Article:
Britain's chief scientist, Sir David King, said the report indicated "that if we don't take global action … we will be faced with the kind of downturn that has not been seen since the Great Depression and the two world wars".

"If you look at sea level rises alone, and the impact that will have on global economies where cities are becoming inundated by flooding … this will cause the displacement of hundreds of millions of people," he said.

Sir David described the Stern report as the most detailed economic analysis that has been conducted and said it would "surprise many people in terms of the relatively small cost of action."

Technology Review has an article on "A Practical Fuel-Cell Power Plant" which looks at cleaner and more efficient ways of generating power from coal in next generation power plants.
GE's advance allows for a solid-oxide fuel cell to use coal-based fuels at costs approaching that of conventional power plants.

One of the most efficient ways to produce power at future coal-gasification power plants is with solid-oxide fuel cells, which use the hydrogen from the gas stream to generate electricity through chemical reactions. This is more efficient than simply combusting the gas stream from coal gasification. And unlike other types of fuel cells, the solid-oxide variety can operate at very high temperatures and efficiencies, and be scaled up to provide cities with power.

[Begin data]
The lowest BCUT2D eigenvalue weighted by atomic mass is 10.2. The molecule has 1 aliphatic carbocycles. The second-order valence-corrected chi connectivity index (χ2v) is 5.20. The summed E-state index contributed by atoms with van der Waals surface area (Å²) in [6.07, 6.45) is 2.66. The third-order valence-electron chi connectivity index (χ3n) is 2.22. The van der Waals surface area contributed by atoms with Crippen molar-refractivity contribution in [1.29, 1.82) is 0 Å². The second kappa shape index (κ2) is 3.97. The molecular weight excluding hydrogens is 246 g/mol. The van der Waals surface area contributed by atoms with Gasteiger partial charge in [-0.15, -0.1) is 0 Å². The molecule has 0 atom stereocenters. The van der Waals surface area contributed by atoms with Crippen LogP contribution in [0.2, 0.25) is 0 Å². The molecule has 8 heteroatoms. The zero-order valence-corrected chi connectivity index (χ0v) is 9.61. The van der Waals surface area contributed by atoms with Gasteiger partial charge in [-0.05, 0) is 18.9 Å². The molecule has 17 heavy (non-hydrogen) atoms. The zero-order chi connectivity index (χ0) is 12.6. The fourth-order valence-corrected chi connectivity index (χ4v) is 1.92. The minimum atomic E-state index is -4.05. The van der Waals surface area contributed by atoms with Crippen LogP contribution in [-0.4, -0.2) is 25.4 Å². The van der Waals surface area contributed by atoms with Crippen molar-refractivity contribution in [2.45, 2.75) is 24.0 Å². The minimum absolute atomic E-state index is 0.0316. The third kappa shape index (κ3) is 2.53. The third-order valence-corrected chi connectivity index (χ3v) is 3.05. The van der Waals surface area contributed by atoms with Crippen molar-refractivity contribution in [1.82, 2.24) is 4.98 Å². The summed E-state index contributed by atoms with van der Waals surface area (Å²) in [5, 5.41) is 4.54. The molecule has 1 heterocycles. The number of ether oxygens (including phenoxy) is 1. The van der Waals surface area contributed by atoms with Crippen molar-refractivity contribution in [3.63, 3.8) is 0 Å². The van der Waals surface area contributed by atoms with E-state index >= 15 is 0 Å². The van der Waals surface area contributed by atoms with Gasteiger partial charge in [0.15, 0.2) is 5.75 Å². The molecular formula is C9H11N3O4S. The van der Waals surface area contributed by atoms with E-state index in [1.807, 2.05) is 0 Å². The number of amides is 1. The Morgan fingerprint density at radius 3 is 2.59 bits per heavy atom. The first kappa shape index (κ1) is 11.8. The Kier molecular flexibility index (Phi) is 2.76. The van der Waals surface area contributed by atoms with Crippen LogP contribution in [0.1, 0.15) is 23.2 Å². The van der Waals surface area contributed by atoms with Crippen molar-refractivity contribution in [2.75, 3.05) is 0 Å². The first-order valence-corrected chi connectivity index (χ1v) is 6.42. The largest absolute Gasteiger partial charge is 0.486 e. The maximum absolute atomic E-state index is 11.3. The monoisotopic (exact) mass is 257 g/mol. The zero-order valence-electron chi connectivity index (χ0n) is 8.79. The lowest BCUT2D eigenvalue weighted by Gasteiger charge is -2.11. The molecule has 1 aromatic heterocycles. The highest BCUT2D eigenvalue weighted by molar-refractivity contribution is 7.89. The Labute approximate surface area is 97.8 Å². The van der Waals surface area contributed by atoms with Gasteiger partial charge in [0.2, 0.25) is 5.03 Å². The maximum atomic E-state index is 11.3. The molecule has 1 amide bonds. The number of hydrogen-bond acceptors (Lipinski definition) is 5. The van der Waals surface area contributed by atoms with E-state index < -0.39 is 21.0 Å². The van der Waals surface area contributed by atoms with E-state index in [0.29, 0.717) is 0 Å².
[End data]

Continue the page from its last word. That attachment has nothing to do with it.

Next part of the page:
But among the various challenges to developing the technology, manufacturing cost has been a potential deal breaker. Now, researchers at GE have demonstrated a manufacturing method that assembles layers of ceramic and electrolyte materials cheaply so that the final product can be built for about $800 a kilowatt, which starts to approach the $500-to-$550-per-kilowatt cost of building a conventional gas-fired power plant.

GE's six-kilowatt prototype achieves 49 percent efficiency in converting fuel into electricity, which compares favorably with the 35 percent efficiency of conventional coal-burning power plants.

John Robb has a micro post on peak oil.
The conventional way to think about peak oil is collapse. I think that the better way to view it is as a test of systemic resiliency. Those systems that can bridge the gap through innovation will reap the benefits (a BIG shift in wealth).